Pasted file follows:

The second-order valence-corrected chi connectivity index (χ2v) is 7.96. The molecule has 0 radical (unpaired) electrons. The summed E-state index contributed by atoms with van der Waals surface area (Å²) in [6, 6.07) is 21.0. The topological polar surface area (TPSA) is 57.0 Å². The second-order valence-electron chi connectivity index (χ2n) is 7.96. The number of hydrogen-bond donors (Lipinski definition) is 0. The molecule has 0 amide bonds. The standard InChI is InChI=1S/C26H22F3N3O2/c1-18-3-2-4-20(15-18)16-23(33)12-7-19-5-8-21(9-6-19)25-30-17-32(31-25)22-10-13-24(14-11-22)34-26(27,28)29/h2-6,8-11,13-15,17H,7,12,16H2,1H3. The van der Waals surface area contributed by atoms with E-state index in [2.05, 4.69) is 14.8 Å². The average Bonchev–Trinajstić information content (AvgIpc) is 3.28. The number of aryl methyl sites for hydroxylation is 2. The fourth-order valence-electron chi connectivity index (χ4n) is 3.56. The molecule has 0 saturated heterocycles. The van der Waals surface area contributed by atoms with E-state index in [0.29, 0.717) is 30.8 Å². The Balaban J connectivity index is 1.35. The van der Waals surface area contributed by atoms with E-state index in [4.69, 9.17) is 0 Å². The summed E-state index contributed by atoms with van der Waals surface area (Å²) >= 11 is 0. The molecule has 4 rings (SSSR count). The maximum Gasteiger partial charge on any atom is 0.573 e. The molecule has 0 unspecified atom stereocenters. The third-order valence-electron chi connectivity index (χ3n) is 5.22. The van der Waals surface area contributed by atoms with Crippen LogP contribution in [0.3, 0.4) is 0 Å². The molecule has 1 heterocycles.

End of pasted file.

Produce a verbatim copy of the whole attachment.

The second-order valence-corrected chi connectivity index (χ2v) is 7.96. The molecule has 0 radical (unpaired) electrons. The summed E-state index contributed by atoms with van der Waals surface area (Å²) in [6, 6.07) is 21.0. The topological polar surface area (TPSA) is 57.0 Å². The second-order valence-electron chi connectivity index (χ2n) is 7.96. The number of hydrogen-bond donors (Lipinski definition) is 0. The molecule has 0 amide bonds. The standard InChI is InChI=1S/C26H22F3N3O2/c1-18-3-2-4-20(15-18)16-23(33)12-7-19-5-8-21(9-6-19)25-30-17-32(31-25)22-10-13-24(14-11-22)34-26(27,28)29/h2-6,8-11,13-15,17H,7,12,16H2,1H3. The van der Waals surface area contributed by atoms with E-state index in [2.05, 4.69) is 14.8 Å². The average Bonchev–Trinajstić information content (AvgIpc) is 3.28. The number of aryl methyl sites for hydroxylation is 2. The fourth-order valence-electron chi connectivity index (χ4n) is 3.56. The molecule has 0 saturated heterocycles. The van der Waals surface area contributed by atoms with E-state index in [0.29, 0.717) is 30.8 Å². The Balaban J connectivity index is 1.35. The van der Waals surface area contributed by atoms with E-state index in [4.69, 9.17) is 0 Å². The summed E-state index contributed by atoms with van der Waals surface area (Å²) >= 11 is 0. The molecule has 4 rings (SSSR count). The maximum Gasteiger partial charge on any atom is 0.573 e. The molecule has 0 unspecified atom stereocenters. The third-order valence-electron chi connectivity index (χ3n) is 5.22. The van der Waals surface area contributed by atoms with Crippen LogP contribution in [0.3, 0.4) is 0 Å². The molecule has 1 heterocycles.